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Dymaxion map

Dymaxion map
The Dymaxion map or Fuller map is a projection of a world map onto the surface of an icosahedron, which can be unfolded and flattened to two dimensions. The flat map is heavily interrupted in order to preserve shapes and sizes. The 1954 version published by Fuller, the Airocean World Map, used a modified but mostly regular icosahedron as the base for the projection, which is the version most commonly referred to today. This version depicts the Earth's continents as "one island," or nearly contiguous land masses. The Dymaxion projection is intended only for representations of the entire globe. It is not a gnomonic projection, whereby global data expands from the center point of a tangent facet outward to the edges. The name Dymaxion was applied by Fuller to several of his inventions. Properties[edit] Fuller claimed that his map had several advantages over other projections for world maps. More unusually, the Dymaxion map does not have any "right way up". Impact[edit] See also[edit]

http://en.wikipedia.org/wiki/Dymaxion_map

Related:  Dymaxion Map / Fuller Map

Dymaxion Projection Animation Dymaxion Projection Animation After lying untouched for years -- I haven't even looked at this in at least three -- there was such an interest surge in this animation that I revisited it for a new improved rendering. The miracle: Even seven years later, my C code is still readable, my POV files still render properly, and my animation still works. POV has greatly improved its interface and there are a wealth of new Earth images to use. I found the Virtual Terrain Project's page to be extremely helpful. I finally decided to use James Hasting-Trew's map which is not, as he writes, ``accurate or true in the strict photographic sense,'' but is close enough for my rendering, which is also not true in any sense.

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Robert W. Gray's Buckminster Fuller Notes Because of the amount of information I have accumulated on Fuller's world maps, particularly the icosahedron based map, I have divide the information into many different parts. But first, here is an example of Fuller's Icosahedron based world map (sometime refereed to as the Dymaxion(TM) map.) The word Dymaxion and the Fuller Projection Dymaxion(TM) Map design are trademarks of the Buckminster Fuller Institute, Santa Barbara, California, (c) 1938, 1967 & 1992. All rights reserved. PERFECTIONER. Online Magazine for Luxury, Arts, Design and Tech Artist Darren Pearson uses an LED light to create skeletal figures of people, animals and angels in Pasadena, California. Using a long exposure setting on his camera, the artist whizzes the light through the air to create lines. Each piece takes between two and five minutes to create. Check some of Pearson’s cool LED art below. Via Design Boom & The Guardian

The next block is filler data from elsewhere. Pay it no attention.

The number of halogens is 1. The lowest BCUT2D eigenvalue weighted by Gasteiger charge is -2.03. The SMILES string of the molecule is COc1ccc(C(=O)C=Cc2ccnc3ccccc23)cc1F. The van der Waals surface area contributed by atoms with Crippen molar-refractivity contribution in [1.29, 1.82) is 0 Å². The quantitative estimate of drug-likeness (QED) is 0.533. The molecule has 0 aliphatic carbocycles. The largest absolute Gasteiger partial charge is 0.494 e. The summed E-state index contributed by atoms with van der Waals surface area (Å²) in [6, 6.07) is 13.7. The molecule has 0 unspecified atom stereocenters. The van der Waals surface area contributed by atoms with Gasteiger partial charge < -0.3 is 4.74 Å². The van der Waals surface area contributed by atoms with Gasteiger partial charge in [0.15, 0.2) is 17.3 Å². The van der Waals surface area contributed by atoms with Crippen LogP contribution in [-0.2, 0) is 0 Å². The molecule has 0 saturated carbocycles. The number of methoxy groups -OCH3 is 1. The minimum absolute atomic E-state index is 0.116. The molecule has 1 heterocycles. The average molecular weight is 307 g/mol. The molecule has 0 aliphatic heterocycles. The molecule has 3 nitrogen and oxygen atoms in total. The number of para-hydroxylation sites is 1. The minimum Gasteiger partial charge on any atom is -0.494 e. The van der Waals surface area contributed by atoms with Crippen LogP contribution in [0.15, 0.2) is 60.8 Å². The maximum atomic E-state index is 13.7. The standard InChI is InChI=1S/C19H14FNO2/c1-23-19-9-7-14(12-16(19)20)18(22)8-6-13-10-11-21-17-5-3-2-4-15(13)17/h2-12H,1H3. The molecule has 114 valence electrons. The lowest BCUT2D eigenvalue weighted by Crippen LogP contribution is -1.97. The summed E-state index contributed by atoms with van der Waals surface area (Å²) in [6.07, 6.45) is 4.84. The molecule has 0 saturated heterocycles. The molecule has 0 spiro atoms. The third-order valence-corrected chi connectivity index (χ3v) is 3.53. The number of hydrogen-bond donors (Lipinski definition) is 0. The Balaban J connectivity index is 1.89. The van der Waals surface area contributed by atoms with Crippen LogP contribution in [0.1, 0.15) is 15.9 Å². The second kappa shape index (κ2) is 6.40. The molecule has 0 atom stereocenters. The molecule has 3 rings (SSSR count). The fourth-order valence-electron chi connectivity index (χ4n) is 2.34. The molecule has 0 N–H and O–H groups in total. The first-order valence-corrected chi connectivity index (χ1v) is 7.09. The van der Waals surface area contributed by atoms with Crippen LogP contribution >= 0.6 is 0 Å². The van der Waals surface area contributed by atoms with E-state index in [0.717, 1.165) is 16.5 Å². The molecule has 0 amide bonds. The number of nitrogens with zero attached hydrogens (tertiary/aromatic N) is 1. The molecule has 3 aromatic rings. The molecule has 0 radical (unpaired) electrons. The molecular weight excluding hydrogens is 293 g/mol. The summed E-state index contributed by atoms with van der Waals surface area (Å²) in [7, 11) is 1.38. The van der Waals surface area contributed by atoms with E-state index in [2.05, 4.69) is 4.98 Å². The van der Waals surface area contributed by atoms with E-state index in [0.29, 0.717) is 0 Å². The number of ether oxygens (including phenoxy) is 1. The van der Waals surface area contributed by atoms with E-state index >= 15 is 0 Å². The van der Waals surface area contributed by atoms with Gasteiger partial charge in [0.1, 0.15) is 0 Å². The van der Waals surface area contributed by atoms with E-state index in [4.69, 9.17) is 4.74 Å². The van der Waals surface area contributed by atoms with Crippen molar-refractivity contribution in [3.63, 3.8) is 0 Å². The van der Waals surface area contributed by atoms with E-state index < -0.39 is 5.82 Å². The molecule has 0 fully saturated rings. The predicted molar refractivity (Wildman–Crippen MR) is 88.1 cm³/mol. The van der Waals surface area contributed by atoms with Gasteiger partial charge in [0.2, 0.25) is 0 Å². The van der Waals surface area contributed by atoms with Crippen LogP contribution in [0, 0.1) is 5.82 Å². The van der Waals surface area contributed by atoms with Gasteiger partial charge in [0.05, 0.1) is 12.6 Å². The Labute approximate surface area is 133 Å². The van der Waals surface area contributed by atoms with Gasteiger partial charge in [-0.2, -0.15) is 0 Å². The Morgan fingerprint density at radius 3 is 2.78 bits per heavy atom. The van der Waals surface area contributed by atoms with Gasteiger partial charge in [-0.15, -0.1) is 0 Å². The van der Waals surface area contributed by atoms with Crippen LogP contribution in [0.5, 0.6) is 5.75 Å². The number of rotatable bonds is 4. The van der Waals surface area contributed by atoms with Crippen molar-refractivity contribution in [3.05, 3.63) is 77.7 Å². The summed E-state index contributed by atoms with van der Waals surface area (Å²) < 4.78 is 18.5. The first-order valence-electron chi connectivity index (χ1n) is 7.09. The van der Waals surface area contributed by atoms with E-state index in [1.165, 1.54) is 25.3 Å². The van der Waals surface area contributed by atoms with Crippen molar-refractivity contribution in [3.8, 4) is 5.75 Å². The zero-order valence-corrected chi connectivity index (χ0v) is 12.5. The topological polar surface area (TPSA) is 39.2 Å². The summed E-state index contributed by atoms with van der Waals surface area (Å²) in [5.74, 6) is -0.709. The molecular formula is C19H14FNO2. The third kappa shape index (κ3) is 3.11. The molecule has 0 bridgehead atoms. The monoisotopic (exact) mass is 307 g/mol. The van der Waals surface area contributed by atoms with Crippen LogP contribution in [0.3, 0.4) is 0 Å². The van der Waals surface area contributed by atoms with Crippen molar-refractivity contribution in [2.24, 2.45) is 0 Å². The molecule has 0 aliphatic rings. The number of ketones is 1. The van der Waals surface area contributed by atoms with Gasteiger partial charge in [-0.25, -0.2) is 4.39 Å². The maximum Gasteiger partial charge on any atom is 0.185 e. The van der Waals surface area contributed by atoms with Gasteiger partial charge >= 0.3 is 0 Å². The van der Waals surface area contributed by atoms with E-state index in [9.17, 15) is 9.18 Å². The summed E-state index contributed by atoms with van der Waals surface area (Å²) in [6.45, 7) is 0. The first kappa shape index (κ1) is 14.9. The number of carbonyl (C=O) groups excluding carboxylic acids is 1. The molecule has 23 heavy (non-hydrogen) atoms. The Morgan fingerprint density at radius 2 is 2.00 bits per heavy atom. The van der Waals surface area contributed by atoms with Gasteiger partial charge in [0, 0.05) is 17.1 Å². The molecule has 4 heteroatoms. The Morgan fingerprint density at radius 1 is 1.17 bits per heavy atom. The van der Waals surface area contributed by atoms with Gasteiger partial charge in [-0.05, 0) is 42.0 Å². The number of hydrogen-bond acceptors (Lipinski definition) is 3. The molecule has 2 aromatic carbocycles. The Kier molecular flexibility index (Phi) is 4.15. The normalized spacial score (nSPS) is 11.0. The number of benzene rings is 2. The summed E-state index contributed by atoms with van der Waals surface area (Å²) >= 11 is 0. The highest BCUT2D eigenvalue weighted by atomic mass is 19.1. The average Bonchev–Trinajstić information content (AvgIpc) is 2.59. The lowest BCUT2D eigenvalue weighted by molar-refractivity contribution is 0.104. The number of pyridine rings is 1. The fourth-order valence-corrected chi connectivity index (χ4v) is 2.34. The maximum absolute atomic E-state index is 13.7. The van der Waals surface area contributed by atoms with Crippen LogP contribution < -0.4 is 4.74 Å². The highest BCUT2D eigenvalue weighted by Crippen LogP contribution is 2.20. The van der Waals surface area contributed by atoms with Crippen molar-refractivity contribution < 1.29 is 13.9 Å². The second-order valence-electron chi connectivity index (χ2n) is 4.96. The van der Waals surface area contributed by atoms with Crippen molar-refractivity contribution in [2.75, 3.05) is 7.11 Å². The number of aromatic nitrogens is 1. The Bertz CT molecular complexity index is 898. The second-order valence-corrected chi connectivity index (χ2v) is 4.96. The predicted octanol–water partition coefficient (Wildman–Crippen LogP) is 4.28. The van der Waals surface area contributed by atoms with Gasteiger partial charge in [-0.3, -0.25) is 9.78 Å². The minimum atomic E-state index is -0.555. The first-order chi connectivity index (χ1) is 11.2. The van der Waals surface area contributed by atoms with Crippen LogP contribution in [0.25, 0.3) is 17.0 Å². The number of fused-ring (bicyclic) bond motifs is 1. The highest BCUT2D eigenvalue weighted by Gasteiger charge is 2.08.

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Breakfast, lunch and dinner: Have we always eaten them? 14 November 2012Last updated at 19:33 ET By Denise Winterman BBC News Magazine British people - and many others across the world - have been brought up on the idea of three square meals a day as a normal eating pattern, but it wasn't always that way. People are repeatedly told the hallowed family dinner around a table is in decline and the UK is not the only country experiencing such change. But when people worry that breaking with the traditional three meals a day is harmful, are they right about the traditional part? Have people always eaten in that pattern?

Swing to Infinity Inside Thilo Frank’s Mirrored Room Measuring just 4 x 4 x 8 meters this small, windowless room might normally be considered a claustrophobic nightmare if it were’t lined from floor to ceiling with dozens of mirrors creating a reflective universe that seems to stretch into infinity. Titled “The Phoenix is closer than it appears,” the room was constructed by artist Thilo Frank at the Museum of Modern Art in Aalborg, Denmark. The Matrix-like space also features a swing that allows visitors an opportunity to view hundreds of cloned reflections swinging at all possible angles. I can think of quite a few illicit substances that should probably not be consumed before entering this room. (via designboom, myedol)

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List of constructed languages This list of notable constructed languages is in alphabetical order, and divided into auxiliary, engineered, and artistic (including fictional) languages, and their respective subgenres. Auxiliary languages[edit] International auxiliary languages are languages constructed to provide communication among all human beings, or a significant portion, without necessarily replacing native languages.

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